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August 20, 1932


Author Affiliations


JAMA. 1932;99(8):627-633. doi:10.1001/jama.1932.02740600019005

In spite of the tremendous advance made in almost every branch of otolaryngology, the knowledge of olfaction remains, with few exceptions, the same as it was thirty years ago. There are many reasons for this, one of the most important being that it is possible to investigate this sense only from a subjective standpoint. Olfaction being regarded as a nonimportant sense, few rhinologists are sufficiently interested to publish case reports and interesting observations and to follow these with postmortem examinations. Until this is done, the true story of olfaction will never be written.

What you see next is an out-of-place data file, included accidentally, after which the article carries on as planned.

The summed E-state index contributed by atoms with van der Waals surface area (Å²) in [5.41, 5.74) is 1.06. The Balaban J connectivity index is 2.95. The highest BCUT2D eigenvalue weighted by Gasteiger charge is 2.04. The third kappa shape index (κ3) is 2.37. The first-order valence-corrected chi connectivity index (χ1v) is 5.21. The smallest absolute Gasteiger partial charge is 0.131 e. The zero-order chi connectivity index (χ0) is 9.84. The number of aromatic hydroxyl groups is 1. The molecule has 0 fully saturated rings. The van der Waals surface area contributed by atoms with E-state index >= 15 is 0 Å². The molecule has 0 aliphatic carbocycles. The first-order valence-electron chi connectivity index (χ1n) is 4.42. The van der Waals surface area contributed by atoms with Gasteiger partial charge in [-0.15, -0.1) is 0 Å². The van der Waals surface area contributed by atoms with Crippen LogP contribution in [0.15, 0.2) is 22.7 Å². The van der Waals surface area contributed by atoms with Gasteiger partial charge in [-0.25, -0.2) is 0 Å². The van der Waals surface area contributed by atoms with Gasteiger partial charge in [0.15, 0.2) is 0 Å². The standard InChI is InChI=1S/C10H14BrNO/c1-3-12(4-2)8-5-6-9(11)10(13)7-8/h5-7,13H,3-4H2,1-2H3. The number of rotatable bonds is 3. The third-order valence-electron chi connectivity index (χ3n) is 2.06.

There is no absolute norm in olfaction, as it may be determined either in different persons or in the same person at different times. There is a constant physiologic variation in the acuity of the sense of smell as well as a great variation in the sense feeling produced by an odor in different persons at the